I went to a party once where I knew literally every single person there, right down to the chef and servers. I knew everyone, that is, except the couple sitting at my and my husband’s table. At first I was nervous about it, but I decided that “You know what, I’m gonna make a friend tonight!” I know what you’re thinking, “Easier said than done!” I know that I am most definitely a people person. In fact some of my favorite conversations start with the words “Dear random stranger…” I also know that not everyone finds it easy to make a friend. Another thing I know, (wow I’m totally a know-it-all today) is that we are meant to live our lives in relationship with one another so learning how to make a friend and be a friend is really important. If turning a stranger into a friend is a struggle for you then let’s look to the best example for some tips. Let’s look to Jesus.
Even Jesus, perfection walking the earth, knew he needed peeps, partners in life and ministry. So how did he do it? Jesus first started building his posse in Matthew 4. In verse 18 it says the Jesus saw two brothers. He saw something in them that drew him to them. The first example Jesus set for us is to actually SEE people. We live in such a hectic society that’s it’s easy to just overlook people out of busyness, but it doesn’t have to be that way. Slow down. Look around you. Now that you are looking, who do you see? Do you see a woman in the bookstore looking at a book that you just read and loved? Alert! Alert! I sense common ground. Mention to her that it was awesome! I look for common ground and so I find myself talking to people everywhere. The truth is, as much as we pride ourselves on “being different” we actually have a lot in common with people.
In the next verse; V19, Jesus extended an invitation. He said “Come follow me.” A more low key and 21st century friendly term may be, “Hey we should get coffee sometime.” Or maybe “I love your style! Would you come shopping with me for an event I have coming up?” It doesn’t have to be a deep and profound invitation. It just has to basically tell them that you think they are kind of awesome and you’d like to hang out.
The next example Jesus set is that he spent time with his peeps. He didn’t check their status on Facebook or follow them on Instagram. They hung out! They ate together. They traveled together. They shared their lives with one another and we should do the same.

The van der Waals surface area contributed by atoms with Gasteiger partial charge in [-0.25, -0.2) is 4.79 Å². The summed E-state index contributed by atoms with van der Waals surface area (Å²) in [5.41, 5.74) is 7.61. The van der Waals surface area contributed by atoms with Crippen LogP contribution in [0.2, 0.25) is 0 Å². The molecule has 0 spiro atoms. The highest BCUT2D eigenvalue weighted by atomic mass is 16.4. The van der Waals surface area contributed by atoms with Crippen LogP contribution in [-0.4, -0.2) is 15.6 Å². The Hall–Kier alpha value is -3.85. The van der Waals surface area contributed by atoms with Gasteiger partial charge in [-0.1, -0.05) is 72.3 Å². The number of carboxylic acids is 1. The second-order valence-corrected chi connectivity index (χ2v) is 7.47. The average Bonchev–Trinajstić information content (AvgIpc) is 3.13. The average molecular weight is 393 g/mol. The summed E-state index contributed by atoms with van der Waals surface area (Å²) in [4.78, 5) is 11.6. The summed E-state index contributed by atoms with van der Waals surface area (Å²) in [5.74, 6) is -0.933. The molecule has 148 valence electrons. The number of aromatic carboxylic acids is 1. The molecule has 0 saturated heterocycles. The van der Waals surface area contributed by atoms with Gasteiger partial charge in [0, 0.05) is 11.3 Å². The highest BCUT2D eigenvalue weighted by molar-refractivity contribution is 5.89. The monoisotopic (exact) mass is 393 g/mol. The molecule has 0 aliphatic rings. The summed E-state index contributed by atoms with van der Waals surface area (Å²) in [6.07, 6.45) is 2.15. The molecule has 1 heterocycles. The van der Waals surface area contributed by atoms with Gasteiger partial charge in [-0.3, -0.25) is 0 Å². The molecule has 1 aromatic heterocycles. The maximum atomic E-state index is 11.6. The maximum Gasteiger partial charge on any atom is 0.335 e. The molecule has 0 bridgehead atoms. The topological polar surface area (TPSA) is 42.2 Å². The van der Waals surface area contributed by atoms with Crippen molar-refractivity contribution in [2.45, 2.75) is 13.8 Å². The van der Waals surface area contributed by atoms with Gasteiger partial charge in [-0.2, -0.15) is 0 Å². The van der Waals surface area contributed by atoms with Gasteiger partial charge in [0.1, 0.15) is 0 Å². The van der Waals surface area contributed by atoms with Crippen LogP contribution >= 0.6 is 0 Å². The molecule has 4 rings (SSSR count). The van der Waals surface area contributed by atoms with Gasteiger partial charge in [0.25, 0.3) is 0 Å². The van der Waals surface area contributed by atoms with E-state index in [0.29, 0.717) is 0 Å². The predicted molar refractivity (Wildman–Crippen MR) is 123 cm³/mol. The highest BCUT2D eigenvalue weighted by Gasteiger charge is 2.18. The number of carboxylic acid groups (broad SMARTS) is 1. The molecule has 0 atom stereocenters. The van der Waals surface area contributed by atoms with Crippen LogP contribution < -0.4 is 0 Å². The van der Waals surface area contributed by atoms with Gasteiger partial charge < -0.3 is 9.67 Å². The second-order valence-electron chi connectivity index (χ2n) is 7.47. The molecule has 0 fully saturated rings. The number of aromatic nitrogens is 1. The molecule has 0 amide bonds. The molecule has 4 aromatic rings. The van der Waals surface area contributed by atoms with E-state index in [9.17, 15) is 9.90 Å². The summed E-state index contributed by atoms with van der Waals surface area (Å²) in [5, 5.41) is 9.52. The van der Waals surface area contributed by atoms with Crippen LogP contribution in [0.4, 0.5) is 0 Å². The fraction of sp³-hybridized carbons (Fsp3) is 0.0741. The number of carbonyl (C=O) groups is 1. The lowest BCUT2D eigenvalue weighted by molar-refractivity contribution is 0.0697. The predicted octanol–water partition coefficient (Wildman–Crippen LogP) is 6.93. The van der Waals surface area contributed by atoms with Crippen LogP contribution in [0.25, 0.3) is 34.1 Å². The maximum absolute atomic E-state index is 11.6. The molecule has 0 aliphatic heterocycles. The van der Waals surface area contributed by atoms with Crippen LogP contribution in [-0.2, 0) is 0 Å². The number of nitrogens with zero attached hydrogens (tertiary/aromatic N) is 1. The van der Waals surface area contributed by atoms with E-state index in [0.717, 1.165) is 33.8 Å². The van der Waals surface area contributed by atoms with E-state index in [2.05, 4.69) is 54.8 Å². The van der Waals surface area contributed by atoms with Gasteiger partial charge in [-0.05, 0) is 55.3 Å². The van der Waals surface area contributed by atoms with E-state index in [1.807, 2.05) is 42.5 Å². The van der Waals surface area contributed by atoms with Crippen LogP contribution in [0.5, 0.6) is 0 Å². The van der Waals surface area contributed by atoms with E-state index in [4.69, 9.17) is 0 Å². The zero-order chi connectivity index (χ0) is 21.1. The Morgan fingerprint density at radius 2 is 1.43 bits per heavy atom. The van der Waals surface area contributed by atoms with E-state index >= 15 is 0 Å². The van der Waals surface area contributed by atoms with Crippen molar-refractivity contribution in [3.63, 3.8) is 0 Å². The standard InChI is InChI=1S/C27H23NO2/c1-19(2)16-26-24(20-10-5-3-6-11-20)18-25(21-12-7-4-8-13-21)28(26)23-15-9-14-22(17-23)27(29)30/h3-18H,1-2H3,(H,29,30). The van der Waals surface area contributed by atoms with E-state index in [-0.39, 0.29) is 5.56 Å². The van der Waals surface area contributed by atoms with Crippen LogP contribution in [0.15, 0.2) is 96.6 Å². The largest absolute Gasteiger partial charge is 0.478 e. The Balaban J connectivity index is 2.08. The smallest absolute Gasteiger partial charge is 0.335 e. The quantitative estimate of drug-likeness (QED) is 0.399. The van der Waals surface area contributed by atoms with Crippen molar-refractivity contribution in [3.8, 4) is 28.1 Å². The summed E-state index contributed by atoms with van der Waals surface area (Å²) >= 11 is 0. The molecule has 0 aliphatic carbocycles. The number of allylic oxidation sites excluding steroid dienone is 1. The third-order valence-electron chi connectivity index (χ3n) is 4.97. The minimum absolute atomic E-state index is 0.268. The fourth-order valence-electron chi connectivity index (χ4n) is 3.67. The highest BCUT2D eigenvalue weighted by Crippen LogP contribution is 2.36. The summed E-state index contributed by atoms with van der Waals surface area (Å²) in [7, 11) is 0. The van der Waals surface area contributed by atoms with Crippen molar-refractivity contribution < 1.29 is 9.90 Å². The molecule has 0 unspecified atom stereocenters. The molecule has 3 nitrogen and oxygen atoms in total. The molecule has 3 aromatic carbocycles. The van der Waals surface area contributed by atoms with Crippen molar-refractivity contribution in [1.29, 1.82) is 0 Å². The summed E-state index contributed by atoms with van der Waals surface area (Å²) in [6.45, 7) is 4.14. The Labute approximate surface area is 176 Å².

Once Jesus was in relationship with his people he was committed to them. He stuck with them through good times like when he was feeding the masses and curing the sick. He also stood side by side and loved them with an immeasurable amount of love in the bad times; like when Peter denied him, not once, but three times. Regardless of the situation, he loved them and was completely committed to them He chose to see the strength in his squad instead of focusing on their weaknesses, which, let’s be real, were many! In John 14:12 (VOICE) He said “ I tell you the truth: whoever believes in Me will be able to do what I have done, but they will do even greater things, because I will return to be with the Father.” Jesus was not, and is not the kind of friend who brings up mistakes or shortcomings. He’s the kind of friend that sees the diamond in the rough.
The most valuable example of friendship that Jesus set for us, is this: He sacrificed for his friends (and enemies for that matter, but that’s a different blog). John 15:13 (AMP) says “No one has greater love [nor stronger commitment] than to lay down his own life for his friends.” Jesus literally laid down his life for his friends. It’s unlikely that will be asked of us, but you know what may be asked of us? To lay down our desires; putting someone else’s needs and desires ahead of our own. We may be asked to lay down our pride and apologize. Loving someone, the way we are meant to love our friends, means sometimes choosing to put their needs above our own.
There are few things more valuable then being a good friend, and as it is with anything valuable, it always comes back to Jesus. So the next time you see a potential friend, or a “Dear random stranger” as I like to call them, ask yourself this (and yes, I’m willing to risk the cliché): “What would Jesus do?”